75th Ranger Regiment (United States)
|75th Ranger Regiment|
75th Ranger Regiment shoulder sleeve insignia
1942–present (1st Battalion)
2006–present (Regimental Special Troops Battalion)
|Country||United States of America|
|Branch||United States Army|
|Type||Specialized light Infantry|
|Size||~ 3,500 personnel|
|Part of||U.S. Army Special Operations Command|
|Garrison/HQ||HQ: Fort Benning, Georgia|
|Motto||Sua Sponte ("Of their own accord") Rangers Lead The Way|
|Colonel Marcus S. Evans|
|Distinctive unit insignia|
|U.S. Infantry Regiments|
|74th Infantry Regiment||85th Infantry Regiment|
The 75th Ranger Regiment, also known as Rangers, is an elite light infantry/special operations force of the United States Army. The regiment is headquartered at Fort Benning, Georgia and is composed of one special troops battalion and three ranger battalions. The regiment is the U.S. Army's premier raid force, with specialized skills that enable them to perform a variety of missions. These include direct action, airfield seizure, airborne and air assaults, special reconnaissance, personnel recovery, and high-value target raids. It operates as a special operations force under the United States Army Special Operations Command.
- 1 Origin
- 2 World War II battalions
- 3 Korean War
- 4 Vietnam War
- 5 Modern battalions
- 6 Organization
- 7 Lineage
- 8 Modern Ranger selection and training
- 9 Honors, mottos and creed
- 10 The term "Ranger"
- 11 Beret change
- 12 Notable members
- 13 See also
- 14 References
- 15 Further reading
- 16 External links
The regiment's history dates back to Colonial America, when rifle companies from Major Robert Rogers made long-range attacks against French forces and their Indian allies and were instrumental in capturing Fort Detroit. During the American Revolutionary War, many colonial commanders were former Rangers. One, General John Stark, commanded the First New Hampshire Militia, which gained fame at the Battles of Bunker Hill and Bennington. Stark later coined the phrase "Live free or die," New Hampshire’s state motto.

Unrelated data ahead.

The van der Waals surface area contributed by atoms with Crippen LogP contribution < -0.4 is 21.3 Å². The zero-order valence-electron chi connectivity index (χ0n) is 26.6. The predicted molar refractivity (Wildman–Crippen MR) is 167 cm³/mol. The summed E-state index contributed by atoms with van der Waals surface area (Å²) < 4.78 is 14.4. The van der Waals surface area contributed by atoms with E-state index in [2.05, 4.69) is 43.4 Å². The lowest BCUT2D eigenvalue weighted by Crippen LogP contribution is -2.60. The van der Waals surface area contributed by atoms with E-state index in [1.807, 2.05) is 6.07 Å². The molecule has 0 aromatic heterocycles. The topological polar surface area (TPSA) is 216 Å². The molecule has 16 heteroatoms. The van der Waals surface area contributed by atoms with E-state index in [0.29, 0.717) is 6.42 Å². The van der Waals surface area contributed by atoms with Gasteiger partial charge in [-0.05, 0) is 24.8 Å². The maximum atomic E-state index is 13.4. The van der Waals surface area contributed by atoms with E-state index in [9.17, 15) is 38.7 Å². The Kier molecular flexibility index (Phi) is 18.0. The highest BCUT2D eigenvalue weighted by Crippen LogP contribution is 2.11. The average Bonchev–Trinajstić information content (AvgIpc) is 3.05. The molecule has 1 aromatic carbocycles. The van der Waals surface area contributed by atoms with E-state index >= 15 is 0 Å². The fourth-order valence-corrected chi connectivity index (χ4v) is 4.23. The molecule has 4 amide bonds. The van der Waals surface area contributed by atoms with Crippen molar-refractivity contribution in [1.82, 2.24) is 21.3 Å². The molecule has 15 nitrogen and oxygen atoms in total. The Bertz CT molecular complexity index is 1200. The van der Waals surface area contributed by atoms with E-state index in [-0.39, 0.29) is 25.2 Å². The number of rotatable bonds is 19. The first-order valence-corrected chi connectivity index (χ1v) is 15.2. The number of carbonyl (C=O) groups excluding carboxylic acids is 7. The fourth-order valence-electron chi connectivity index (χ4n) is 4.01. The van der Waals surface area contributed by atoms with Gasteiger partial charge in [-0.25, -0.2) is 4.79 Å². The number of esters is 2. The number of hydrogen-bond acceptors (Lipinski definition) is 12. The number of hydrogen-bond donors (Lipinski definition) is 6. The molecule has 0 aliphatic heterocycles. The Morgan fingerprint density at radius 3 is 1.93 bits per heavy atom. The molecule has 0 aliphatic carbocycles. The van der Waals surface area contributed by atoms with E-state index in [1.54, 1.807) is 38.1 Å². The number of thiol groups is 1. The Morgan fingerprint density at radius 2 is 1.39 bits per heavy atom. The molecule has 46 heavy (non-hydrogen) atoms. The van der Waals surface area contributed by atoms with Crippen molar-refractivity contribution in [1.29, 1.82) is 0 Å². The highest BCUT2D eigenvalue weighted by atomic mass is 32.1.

American Ranger history predates the Revolutionary War to Ethan Allen and his guerrilla fighting group the Green Mountain Boys in Vermont. Captain Benjamin Church formed Church's Rangers, which fought hostile Native American tribes during King Philip's War. In 1756 Major Rogers, a New Hampshire native, recruited nine Ranger companies to fight in the French and Indian War. They were known as "Rogers' Rangers." In 1775 the Continental Congress later formed eight companies of expert riflemen to fight in the Revolutionary War. In 1777, this force of hardy frontiersmen, commanded by Dan Morgan, was known as The Corps of Rangers. Francis Marion, "The Swamp Fox", organized another famous Revolutionary War Ranger element known as "Marion's Partisans."
During the War of 1812, companies of United States Rangers were raised from among the frontier settlers as part of the regular army. Throughout the war, they patrolled the frontier from Ohio to Western Illinois on horseback and by boat. Rangers participated in many skirmishes and battles with the British and their American Indian allies. The American Civil War included Rangers such as John Singleton Mosby who was the most famous Confederate Ranger during the Civil War. His company's raids on Union camps and bases were so effective, part of North-Central Virginia soon became known as Mosby's Confederacy.
After the Civil War, more than half a century passed without Ranger units in the United States.
World War II battalions
1st Ranger Battalion
On 8 December 1941, the United States entered World War II the day after Pearl Harbor was attacked by Japan. At the time, Major William Orlando Darby, the founder of the modern Rangers, was assigned to be on duty in Belfast, Northern Ireland. Darby, frustrated with his lack of hands-on experience as General Russell P. Hartle’s aide, was put in charge of a new unit. General George C. Marshall, Chief of Staff of the United States Army, envisioned an elite unit of fifty men selected voluntarily from the 34th Infantry Division. He believed Darby was the man to do the job. On 8 June 1942, Darby was officially put in charge of the First Ranger Battalion under General Hartle.
On 19 August 1942, fifty Rangers fought alongside Canadian and British Commandos in the ill-fated Dieppe Raid on the coast of occupied France. Three Rangers were killed and several captured. The first American soldier killed in Europe in World War II was part of this raid, Ranger Lieutenant E. V. Loustalot. During the mission, he took command after the British captain leading the assault was killed. Loustalot scaled a steep cliff with his men, was wounded three times, but was eventually cut down by enemy crossfire in his attempts to reach the machine gun nest at the top of the cliff.
In November 1942, the entire 1st Ranger Battalion entered combat for the first time when they landed at Arzew, Algeria. The First were split into two groups in hopes of assaulting Vichy-French batteries and fortifications before the 1st Infantry Division would land on the beach. The operation was successful. The unit sustained minimal casualties.
On 11 February 1943, the Rangers moved 32 miles (51 km) to raid an Italian encampment at Sened Station. Moving at night, the Rangers slipped to within 50 yards (46 m) of the Italian outpost and began their attack. It took the battalion only 20 minutes to overtake the garrison and achieve their objective. Fifty Italians were killed and another ten were taken prisoner. Darby, along with other officers, was awarded the Silver Star Medal for this action. The battalion itself gained the nickname the "Black Death" by the Italians.